Difference between fixed effect estimates of random effects(black histograms) v.s. random effects predictions (density estimators: red lines) relative to their simulated (true) values

Difference between fixed effect estimates of random effects(black histograms) v.s. random effects predictions (density estimators: red lines) relative to their simulated (true) values

One notes that the distribution of the differences between the random and fixed effects relative to the true (simulated) values is nearly identical for the linear case (second row). In other words, the use of the implicit constraint of the mixed model, offers no additional advantage when estimating individual performance in this model. On the other hand there is a value in applying mixed modeling techniques for the logistic regression case. In particular, outliers (such as those arising for small samples) are eliminated by the use of random effect modeling. The difference between the fixed and the random effect approach progressively decreases for large sample sizes, implying that the benefit of the latter approach is lost for “extra large” cluster sizes.

One way to put these differences into perspective is to realize that the random effects for the logistic model correspond to log-odd ratios, relative to the population mean. Hence the difference between the predicted random effect and its true value, when exponentiated, corresponds to an Odd Ratio (OR). A summary of the odds ratios over the population of the random effects as a function of cluster size is shown below.


Metric 20-100  200-1000 1000-2000
Min    0.5082   0.6665    0.7938
Q25    0.8901   0.9323    0.9536
Median 1.0330   1.0420    1.0190 
Mean   1.0530   1.0410    1.0300  
Q75    1.1740   1.1340    1.1000   
Max    1.8390   1.5910    1.3160 

 

Even though the average Odds Ratio is close to 1, a substantial number of predicted random effects are far from the true value and yield ORs that are greater than 11% in either direction for small cluster sizes. These observations have implications for the Score Card (or similar projects): if one were to use Random Effects modeling to focus on individuals, then unless the cluster sizes (observations per individual) are substantial, one would run a substantial risk of misclassifying individuals, even though one would be right on average!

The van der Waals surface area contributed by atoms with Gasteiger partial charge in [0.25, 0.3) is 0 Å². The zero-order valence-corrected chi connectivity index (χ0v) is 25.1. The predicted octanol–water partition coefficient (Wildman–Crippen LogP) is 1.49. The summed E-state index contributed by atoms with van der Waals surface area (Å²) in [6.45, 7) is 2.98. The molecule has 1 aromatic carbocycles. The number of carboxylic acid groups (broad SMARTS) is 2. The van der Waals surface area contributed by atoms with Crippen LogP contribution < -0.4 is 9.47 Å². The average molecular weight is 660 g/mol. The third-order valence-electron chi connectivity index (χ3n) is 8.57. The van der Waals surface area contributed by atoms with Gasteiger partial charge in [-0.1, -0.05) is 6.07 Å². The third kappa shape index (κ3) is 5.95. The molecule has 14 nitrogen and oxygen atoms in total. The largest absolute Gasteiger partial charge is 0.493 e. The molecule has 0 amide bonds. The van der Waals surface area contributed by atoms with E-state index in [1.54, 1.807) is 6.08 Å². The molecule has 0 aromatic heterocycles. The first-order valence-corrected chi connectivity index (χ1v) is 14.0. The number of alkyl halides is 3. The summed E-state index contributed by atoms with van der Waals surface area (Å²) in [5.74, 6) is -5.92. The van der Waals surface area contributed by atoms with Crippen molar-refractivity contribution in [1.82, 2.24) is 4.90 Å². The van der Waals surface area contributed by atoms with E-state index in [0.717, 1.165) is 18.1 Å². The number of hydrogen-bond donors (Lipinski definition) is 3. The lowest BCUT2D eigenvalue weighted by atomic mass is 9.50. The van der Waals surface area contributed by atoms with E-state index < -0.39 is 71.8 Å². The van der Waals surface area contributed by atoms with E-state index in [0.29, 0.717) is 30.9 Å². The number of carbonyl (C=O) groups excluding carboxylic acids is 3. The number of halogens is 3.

One could wonder whether these differences between the simulated truth and the predicted random effects arise as a result of the numerical algorithms of the lme4 package. The latter was used by both the Surgeon Score Card project and our simulations so far and thus it would be important to verify that it performs up to specs. The major tuning variable for the algorithm is the order of the Adaptive Gaussian Quadrature (argument nAGQ). We did not find any substantial departures when the order of the quadrature was varied from 0 to 1 and 2. However, there is a possibility that the algorithm fails for all AGQ orders as it has to calculate probabilities that are numerically close to the boundary of the parameter space. We thus decided to fit the same model from a Bayesian perspective using Markov Chain Monte Carlo (MCMC) methods. The following code will fit the Bayesian model and graphs the true values of the effects used in the simulated dataset against the Bayesian estimates (the posterior mean) and also the lme4 predictions. The latter tend to be numerically close to the posterior mode of the random effects when a Bayesian perspective is adopted.


## Fit the mixed effects logistic model from R using openbugs

library("glmmBUGS")
library(nlme)